US CHILD SEX OFFENDERS TO HAVE CONVICTIONS NOTED ON PASSPORTS

The passports of Americans convicted of sex offenses against a child will soon bear a mark of their crimes.

The State Department announced this week that a sentence noting their conviction would be added to the back inside cover of offenders’ passports.

Once the State Department receives their names from the Department of Homeland Security, it will begin notifying affected sex offenders that their passports were being revoked and reissued with the new language.

Smaller passport cards, which can be used only for very limited international travel, will not be issued to such offenders because they lack room for a similar message. It was not immediately clear how many passport holders would be affected.

The policy, which went into effect on Tuesday, was required under legislation passed in 2016 known as “International Megan’s Law.” It is named for Megan Kanka, a 7-year-old girl from New Jersey whose rape and murder in 1994 inspired a slew of namesake laws that allow neighbors to be notified when a sex offender moves to their community. Her attacker, a neighbor, had previous child sex offense convictions.

The new passport law, which is intended “to protect children and others from sexual abuse and exploitation, including sex trafficking and sex tourism,” has drawn criticism.

The Alliance for Constitutional Sex Offense Laws, a nonprofit that fights for the civil rights of registered sex offenders, sued the government last year over the measure, arguing that it violated the constitutional rights of registered sex offenders.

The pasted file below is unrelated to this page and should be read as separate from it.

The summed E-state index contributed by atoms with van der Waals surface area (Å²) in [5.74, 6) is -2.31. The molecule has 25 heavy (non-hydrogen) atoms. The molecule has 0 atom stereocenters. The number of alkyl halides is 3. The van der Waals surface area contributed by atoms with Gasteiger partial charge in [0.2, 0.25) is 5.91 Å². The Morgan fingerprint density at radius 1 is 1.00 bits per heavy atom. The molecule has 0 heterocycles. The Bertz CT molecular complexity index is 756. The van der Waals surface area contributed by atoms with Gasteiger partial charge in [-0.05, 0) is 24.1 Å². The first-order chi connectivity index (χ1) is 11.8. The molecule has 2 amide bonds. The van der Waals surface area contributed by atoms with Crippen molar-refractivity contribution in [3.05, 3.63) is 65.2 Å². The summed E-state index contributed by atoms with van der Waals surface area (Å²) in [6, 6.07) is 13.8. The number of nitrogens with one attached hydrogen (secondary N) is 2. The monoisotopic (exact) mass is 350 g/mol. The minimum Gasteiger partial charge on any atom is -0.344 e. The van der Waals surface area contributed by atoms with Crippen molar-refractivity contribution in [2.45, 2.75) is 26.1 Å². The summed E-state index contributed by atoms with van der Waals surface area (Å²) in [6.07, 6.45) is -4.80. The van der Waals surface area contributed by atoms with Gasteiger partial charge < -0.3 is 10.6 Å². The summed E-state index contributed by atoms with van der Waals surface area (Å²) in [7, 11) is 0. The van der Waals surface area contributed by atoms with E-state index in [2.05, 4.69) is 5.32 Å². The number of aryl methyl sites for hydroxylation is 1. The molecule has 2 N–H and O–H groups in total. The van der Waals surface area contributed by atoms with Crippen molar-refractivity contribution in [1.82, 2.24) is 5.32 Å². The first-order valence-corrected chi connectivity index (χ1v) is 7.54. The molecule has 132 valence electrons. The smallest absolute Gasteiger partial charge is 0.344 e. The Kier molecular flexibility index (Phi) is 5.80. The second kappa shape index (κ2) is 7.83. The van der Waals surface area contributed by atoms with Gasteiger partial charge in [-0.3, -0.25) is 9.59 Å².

“We do believe that this is a very slippery slope,” said Janice Bellucci, the founder and executive director of the group.

“Today, it’s people convicted of sex offenses involving minors, but, given the current political environment, perhaps next it will be Muslims,” she said. “Or maybe it will be people who are gay.”

A federal judge threw out the group’s previous legal challenge but the alliance plans to sue again, this time over the State Department’s implementation of the new law, she said. Ms. Bellucci and other critics say the law is without precedent.

Critics also say American sexual misconduct laws can be overly broad and are sometimes used against perpetrators who are themselves minors when the incidents occurred. In some cases, teenagers have faced sex offense charges for transmitting nude photos of themselves to others.

A State Department spokesman could not say whether the department had issued similar passport declarations for other convictions.

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